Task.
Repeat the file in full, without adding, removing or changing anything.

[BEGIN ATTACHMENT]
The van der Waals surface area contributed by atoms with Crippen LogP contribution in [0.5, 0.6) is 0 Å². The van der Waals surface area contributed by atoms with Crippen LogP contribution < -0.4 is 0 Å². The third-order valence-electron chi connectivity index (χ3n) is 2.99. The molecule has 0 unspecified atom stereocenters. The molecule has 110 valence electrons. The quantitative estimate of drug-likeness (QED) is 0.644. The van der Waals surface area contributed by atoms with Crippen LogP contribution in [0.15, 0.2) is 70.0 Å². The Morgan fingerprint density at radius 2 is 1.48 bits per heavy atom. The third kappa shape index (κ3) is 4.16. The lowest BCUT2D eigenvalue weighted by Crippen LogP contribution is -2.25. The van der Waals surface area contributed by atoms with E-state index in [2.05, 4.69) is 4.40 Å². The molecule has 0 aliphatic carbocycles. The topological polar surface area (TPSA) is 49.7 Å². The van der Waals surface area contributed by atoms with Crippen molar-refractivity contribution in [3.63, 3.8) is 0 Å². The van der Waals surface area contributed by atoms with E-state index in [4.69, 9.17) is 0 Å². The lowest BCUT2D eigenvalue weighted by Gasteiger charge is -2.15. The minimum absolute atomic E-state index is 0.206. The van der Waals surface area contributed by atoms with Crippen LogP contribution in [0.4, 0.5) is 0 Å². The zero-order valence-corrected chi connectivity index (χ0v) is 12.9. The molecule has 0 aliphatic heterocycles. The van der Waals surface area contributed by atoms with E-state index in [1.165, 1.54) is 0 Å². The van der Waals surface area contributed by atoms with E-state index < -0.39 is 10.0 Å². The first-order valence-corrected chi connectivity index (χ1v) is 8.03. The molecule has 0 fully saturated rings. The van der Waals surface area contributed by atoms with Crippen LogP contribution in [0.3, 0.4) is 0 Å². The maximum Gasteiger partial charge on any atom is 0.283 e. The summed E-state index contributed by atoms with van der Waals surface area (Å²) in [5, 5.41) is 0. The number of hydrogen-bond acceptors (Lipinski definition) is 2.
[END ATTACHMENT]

The van der Waals surface area contributed by atoms with Crippen LogP contribution in [0.5, 0.6) is 0 Å². The van der Waals surface area contributed by atoms with Crippen LogP contribution < -0.4 is 0 Å². The third-order valence-electron chi connectivity index (χ3n) is 2.99. The molecule has 0 unspecified atom stereocenters. The molecule has 110 valence electrons. The quantitative estimate of drug-likeness (QED) is 0.644. The van der Waals surface area contributed by atoms with Crippen LogP contribution in [0.15, 0.2) is 70.0 Å². The Morgan fingerprint density at radius 2 is 1.48 bits per heavy atom. The third kappa shape index (κ3) is 4.16. The lowest BCUT2D eigenvalue weighted by Crippen LogP contribution is -2.25. The van der Waals surface area contributed by atoms with E-state index in [2.05, 4.69) is 4.40 Å². The molecule has 0 aliphatic carbocycles. The topological polar surface area (TPSA) is 49.7 Å². The van der Waals surface area contributed by atoms with Crippen molar-refractivity contribution in [3.63, 3.8) is 0 Å². The van der Waals surface area contributed by atoms with E-state index in [4.69, 9.17) is 0 Å². The lowest BCUT2D eigenvalue weighted by Gasteiger charge is -2.15. The minimum absolute atomic E-state index is 0.206. The van der Waals surface area contributed by atoms with Crippen LogP contribution in [0.4, 0.5) is 0 Å². The zero-order valence-corrected chi connectivity index (χ0v) is 12.9. The molecule has 0 aliphatic heterocycles. The van der Waals surface area contributed by atoms with E-state index in [1.165, 1.54) is 0 Å². The van der Waals surface area contributed by atoms with E-state index < -0.39 is 10.0 Å². The first-order valence-corrected chi connectivity index (χ1v) is 8.03. The molecule has 0 fully saturated rings. The van der Waals surface area contributed by atoms with Crippen LogP contribution in [0.3, 0.4) is 0 Å². The maximum Gasteiger partial charge on any atom is 0.283 e. The summed E-state index contributed by atoms with van der Waals surface area (Å²) in [5, 5.41) is 0. The number of hydrogen-bond acceptors (Lipinski definition) is 2.